With my tonal range looking quite healthy, I now move the image from Camera Raw and into Photoshop (above.) I apply a classical adjustment in levels by using the eyedropper to click on a white point and a black point. This is no different than what I do with my traditional, visible light images. This is the result. It is a “false color” image because these are not the colors we would see with our eyes or a regular camera. But I have done no trick photography here. All I’ve done is set the white and black point and the colors were rendered based on the absorption and reflectiveness of the infrared light and the small amount of visible red light.

Now, I move into Photoshop’s channel mixer, which is probably the most popular tool for processing IR images. It is here that we apply the classic infrared “Wood effect,” which I have discusses in prior posts. The first step of a common “channel swap” involves removing all the color from the red channel and replacing it with blue. I select the red channel and set the red slider’s value from 100 to 0. I then change the blue slider’s value from 0 to 100. The result is this very cool pink color added to the highly reflective foliage. Sometimes this step adds a green cast to the darker parts of the image, but it did not here. I call this a “half swap” because it’s just half of the full channel swap process. But many times I will choose to stop here if I really like what I have. If I do stop here, and the image has a green cast, it can easily be removed with the Hue/Saturation control or in curves.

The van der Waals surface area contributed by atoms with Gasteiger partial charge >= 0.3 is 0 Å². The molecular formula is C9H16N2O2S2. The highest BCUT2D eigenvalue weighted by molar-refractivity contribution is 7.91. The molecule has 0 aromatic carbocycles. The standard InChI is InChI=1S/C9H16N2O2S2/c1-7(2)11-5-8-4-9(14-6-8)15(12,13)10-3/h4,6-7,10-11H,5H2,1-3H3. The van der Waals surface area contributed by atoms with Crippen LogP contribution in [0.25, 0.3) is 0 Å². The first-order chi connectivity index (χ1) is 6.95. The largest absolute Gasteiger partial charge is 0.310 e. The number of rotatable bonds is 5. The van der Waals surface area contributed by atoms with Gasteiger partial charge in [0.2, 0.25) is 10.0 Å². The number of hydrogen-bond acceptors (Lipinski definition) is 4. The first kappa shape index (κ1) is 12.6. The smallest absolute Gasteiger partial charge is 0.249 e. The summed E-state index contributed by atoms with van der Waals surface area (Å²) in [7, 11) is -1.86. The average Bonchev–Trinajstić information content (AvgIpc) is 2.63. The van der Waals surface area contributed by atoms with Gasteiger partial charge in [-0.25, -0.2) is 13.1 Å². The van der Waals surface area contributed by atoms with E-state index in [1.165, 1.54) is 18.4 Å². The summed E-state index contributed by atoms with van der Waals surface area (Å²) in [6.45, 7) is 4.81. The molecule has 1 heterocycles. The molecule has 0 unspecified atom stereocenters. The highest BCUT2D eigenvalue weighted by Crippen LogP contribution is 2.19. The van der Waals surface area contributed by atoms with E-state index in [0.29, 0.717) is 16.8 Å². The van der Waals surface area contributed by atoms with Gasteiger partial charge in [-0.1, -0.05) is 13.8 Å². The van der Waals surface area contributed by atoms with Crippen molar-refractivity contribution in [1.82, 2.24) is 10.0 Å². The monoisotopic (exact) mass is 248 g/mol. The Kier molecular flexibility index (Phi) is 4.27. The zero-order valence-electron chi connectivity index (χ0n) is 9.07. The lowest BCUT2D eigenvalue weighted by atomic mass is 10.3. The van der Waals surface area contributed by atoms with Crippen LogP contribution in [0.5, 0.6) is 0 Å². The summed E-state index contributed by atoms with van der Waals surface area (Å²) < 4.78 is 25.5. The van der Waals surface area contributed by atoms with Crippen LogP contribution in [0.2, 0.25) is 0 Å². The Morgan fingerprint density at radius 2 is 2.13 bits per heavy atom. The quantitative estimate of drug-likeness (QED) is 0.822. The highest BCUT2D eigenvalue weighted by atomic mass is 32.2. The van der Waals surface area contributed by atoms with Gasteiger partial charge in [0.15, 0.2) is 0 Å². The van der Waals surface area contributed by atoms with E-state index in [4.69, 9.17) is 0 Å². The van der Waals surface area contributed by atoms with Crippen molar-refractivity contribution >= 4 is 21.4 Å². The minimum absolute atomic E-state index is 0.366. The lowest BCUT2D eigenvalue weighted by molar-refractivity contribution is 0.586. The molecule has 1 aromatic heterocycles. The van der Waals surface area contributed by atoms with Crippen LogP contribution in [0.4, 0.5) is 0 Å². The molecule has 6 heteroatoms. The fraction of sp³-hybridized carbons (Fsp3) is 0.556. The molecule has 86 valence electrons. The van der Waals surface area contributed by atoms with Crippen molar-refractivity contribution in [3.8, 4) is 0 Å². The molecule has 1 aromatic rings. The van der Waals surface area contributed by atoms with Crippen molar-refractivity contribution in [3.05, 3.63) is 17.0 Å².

In the image above, I complete the “channel swap” process. I move to the blue channel and reverse the red and blue sliders as I did in the red channel, applying 0 to the blue channel and 100 to the red channel. And there you have it, a typically processed “false color” infrared photograph!

Of course, nothing says you have to process your IR image to a certain protocol. Experimenting is a lot of the fun with digital IR. For the above image, after setting the white and black point in levels, I bypassed the channel mixer and went right to the “Hue/Saturation” control. As I played around with the various combinations by adjusting the sliders, I noticed that only the reflective foliage, and not the rest of the image, was changing colors. I settled for this interesting green.